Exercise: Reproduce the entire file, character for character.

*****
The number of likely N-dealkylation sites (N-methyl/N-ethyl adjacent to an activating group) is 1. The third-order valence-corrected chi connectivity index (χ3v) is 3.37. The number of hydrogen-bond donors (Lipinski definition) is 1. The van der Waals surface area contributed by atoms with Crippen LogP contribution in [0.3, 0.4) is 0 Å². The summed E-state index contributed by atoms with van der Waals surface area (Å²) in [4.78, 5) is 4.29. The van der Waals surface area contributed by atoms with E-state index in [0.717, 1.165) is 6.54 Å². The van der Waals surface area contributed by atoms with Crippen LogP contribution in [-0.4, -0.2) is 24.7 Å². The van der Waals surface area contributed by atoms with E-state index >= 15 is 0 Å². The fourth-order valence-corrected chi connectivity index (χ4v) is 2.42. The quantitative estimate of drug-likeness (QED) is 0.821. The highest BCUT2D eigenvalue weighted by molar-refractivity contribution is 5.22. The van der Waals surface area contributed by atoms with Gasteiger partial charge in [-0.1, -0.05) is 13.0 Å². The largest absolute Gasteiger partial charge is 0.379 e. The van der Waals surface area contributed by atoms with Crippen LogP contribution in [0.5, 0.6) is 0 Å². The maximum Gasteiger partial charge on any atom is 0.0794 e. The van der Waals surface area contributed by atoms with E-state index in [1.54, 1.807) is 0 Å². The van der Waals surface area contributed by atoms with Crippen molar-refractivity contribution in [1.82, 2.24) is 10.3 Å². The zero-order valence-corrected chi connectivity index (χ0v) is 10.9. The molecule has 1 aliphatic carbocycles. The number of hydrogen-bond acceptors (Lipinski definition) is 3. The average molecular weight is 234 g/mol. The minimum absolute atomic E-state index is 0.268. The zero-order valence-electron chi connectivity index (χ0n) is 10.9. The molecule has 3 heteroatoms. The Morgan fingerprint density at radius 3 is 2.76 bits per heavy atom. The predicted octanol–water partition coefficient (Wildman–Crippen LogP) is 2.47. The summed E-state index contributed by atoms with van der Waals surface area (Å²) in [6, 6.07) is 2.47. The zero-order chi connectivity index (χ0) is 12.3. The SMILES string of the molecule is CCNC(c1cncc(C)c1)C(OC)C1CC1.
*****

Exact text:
The number of likely N-dealkylation sites (N-methyl/N-ethyl adjacent to an activating group) is 1. The third-order valence-corrected chi connectivity index (χ3v) is 3.37. The number of hydrogen-bond donors (Lipinski definition) is 1. The van der Waals surface area contributed by atoms with Crippen LogP contribution in [0.3, 0.4) is 0 Å². The summed E-state index contributed by atoms with van der Waals surface area (Å²) in [4.78, 5) is 4.29. The van der Waals surface area contributed by atoms with E-state index in [0.717, 1.165) is 6.54 Å². The van der Waals surface area contributed by atoms with Crippen LogP contribution in [-0.4, -0.2) is 24.7 Å². The van der Waals surface area contributed by atoms with E-state index >= 15 is 0 Å². The fourth-order valence-corrected chi connectivity index (χ4v) is 2.42. The quantitative estimate of drug-likeness (QED) is 0.821. The highest BCUT2D eigenvalue weighted by molar-refractivity contribution is 5.22. The van der Waals surface area contributed by atoms with Gasteiger partial charge in [-0.1, -0.05) is 13.0 Å². The largest absolute Gasteiger partial charge is 0.379 e. The van der Waals surface area contributed by atoms with Crippen LogP contribution in [0.5, 0.6) is 0 Å². The maximum Gasteiger partial charge on any atom is 0.0794 e. The van der Waals surface area contributed by atoms with E-state index in [1.54, 1.807) is 0 Å². The van der Waals surface area contributed by atoms with Crippen molar-refractivity contribution in [1.82, 2.24) is 10.3 Å². The zero-order valence-corrected chi connectivity index (χ0v) is 10.9. The molecule has 1 aliphatic carbocycles. The number of hydrogen-bond acceptors (Lipinski definition) is 3. The average molecular weight is 234 g/mol. The minimum absolute atomic E-state index is 0.268. The zero-order valence-electron chi connectivity index (χ0n) is 10.9. The molecule has 3 heteroatoms. The Morgan fingerprint density at radius 3 is 2.76 bits per heavy atom. The predicted octanol–water partition coefficient (Wildman–Crippen LogP) is 2.47. The summed E-state index contributed by atoms with van der Waals surface area (Å²) in [6, 6.07) is 2.47. The zero-order chi connectivity index (χ0) is 12.3. The SMILES string of the molecule is CCNC(c1cncc(C)c1)C(OC)C1CC1.